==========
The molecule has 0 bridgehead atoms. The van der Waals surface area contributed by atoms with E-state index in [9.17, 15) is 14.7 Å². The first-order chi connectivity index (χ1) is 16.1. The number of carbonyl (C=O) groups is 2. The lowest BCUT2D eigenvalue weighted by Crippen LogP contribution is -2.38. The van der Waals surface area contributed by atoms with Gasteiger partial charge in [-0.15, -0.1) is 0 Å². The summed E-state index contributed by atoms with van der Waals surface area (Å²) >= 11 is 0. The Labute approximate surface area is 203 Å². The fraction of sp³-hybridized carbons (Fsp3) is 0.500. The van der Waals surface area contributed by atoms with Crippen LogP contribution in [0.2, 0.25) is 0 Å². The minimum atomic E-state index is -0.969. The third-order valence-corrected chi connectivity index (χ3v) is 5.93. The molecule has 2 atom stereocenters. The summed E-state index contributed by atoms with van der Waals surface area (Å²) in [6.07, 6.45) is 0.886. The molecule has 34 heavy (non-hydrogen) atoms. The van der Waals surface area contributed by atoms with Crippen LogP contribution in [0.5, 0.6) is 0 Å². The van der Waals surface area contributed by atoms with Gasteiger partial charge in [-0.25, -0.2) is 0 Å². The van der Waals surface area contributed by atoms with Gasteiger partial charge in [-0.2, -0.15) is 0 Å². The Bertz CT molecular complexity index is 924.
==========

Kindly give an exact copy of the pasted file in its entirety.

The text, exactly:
The molecule has 0 bridgehead atoms. The van der Waals surface area contributed by atoms with E-state index in [9.17, 15) is 14.7 Å². The first-order chi connectivity index (χ1) is 16.1. The number of carbonyl (C=O) groups is 2. The lowest BCUT2D eigenvalue weighted by Crippen LogP contribution is -2.38. The van der Waals surface area contributed by atoms with Gasteiger partial charge in [-0.15, -0.1) is 0 Å². The summed E-state index contributed by atoms with van der Waals surface area (Å²) >= 11 is 0. The Labute approximate surface area is 203 Å². The fraction of sp³-hybridized carbons (Fsp3) is 0.500. The van der Waals surface area contributed by atoms with Crippen LogP contribution in [0.2, 0.25) is 0 Å². The minimum atomic E-state index is -0.969. The third-order valence-corrected chi connectivity index (χ3v) is 5.93. The molecule has 2 atom stereocenters. The summed E-state index contributed by atoms with van der Waals surface area (Å²) in [6.07, 6.45) is 0.886. The molecule has 34 heavy (non-hydrogen) atoms. The van der Waals surface area contributed by atoms with Crippen LogP contribution in [0.5, 0.6) is 0 Å². The van der Waals surface area contributed by atoms with Gasteiger partial charge in [-0.25, -0.2) is 0 Å². The van der Waals surface area contributed by atoms with Gasteiger partial charge in [-0.2, -0.15) is 0 Å². The Bertz CT molecular complexity index is 924.